Film Review – Tracks

Tracks Poster


Film Review – Tracks – Directed by John Curran

Release Date March 6th 2014


This film really is a piece of art in the way that it leaves so much of the proceedings open to interpretation by the viewer.


Just as Saving Mr Banks invited the audience to interpret PL Travers ownership of her story Mary Poppins as a daughters love letter to her father, so to Tracks allows the cinematic audience to interpret and psychoanalyze the actions of Robyn Davidson who trekked 1700 miles across Western Australia for 197 days in 1977 accompanied just by four camels and her dog.


It’s a romantic notion particularly in this day and age where many of us can’t bear to part with our smart phones for more than a few minutes. To turn one’s back on civilization, our family and friends and embark on a journey of self discovery with only the elements ( and five animals) for company.


To put it bluntly in the eyes of this film she was so traumatized by the suicide of her mother when she was only 6, that she became a hard soul who would not easily crack and she wanted to put herself and her hardness to the test by challenging the universe to try and break her even though she was already a broken person.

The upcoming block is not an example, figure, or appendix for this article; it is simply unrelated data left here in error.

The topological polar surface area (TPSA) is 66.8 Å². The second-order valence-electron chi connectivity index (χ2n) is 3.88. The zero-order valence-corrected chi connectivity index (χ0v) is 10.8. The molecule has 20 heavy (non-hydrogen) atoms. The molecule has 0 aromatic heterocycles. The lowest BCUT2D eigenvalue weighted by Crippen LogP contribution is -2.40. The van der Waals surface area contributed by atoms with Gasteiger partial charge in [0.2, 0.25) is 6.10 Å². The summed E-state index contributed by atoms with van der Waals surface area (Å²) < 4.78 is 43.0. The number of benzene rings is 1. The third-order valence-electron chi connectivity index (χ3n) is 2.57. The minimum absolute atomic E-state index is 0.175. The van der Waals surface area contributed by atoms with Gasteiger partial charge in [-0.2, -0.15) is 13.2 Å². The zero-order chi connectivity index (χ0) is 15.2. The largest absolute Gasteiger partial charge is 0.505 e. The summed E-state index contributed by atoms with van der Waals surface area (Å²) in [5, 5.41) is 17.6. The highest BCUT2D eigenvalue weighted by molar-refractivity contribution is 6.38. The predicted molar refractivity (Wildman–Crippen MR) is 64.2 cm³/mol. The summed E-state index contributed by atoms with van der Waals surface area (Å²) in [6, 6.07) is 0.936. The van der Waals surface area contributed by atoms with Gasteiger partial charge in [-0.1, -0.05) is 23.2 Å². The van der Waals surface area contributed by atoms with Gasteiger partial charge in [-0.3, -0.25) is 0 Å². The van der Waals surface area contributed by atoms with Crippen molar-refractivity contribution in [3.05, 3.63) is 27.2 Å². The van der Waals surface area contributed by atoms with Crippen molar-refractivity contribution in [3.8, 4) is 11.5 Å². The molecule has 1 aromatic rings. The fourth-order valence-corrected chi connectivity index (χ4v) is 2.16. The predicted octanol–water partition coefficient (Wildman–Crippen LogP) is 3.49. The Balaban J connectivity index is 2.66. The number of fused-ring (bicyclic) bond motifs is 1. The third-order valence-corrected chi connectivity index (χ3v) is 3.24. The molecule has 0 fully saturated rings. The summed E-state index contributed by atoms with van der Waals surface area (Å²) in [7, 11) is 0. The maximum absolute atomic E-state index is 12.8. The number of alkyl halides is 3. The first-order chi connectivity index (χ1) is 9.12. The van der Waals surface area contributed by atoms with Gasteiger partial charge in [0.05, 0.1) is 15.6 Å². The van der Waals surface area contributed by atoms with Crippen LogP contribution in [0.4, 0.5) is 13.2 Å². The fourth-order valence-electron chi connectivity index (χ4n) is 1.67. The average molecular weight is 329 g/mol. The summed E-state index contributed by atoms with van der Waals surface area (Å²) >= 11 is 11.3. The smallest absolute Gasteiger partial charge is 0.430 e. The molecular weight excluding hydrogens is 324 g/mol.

She felt so alone that she wanted to put herself in a position where she actually was in every sense of the word – alone – out in the wide dry expanse of the western desert heading for the west coast.


One of the first shots in the film is of a black dog – Diggetty – a metaphor for the depression that has lurked below the surface for most of Robyn’s life.


Given the circumstances surrounding the fate of her childhood dog, it’s no wonder she is so close to this dog.


Mia Wasikowska is brilliant as the troubled, enigmatic and triumphant Davidson, and Driver holds his own as National Geographic photographer Rick Smolan.


Entirely captivating, thoroughly intriguing and enchanting to watch as the journey unfolds meeting some really solid supporting characters, this is a must see film about a woman, her will to survive and the Australian landscape.


4 Stars.



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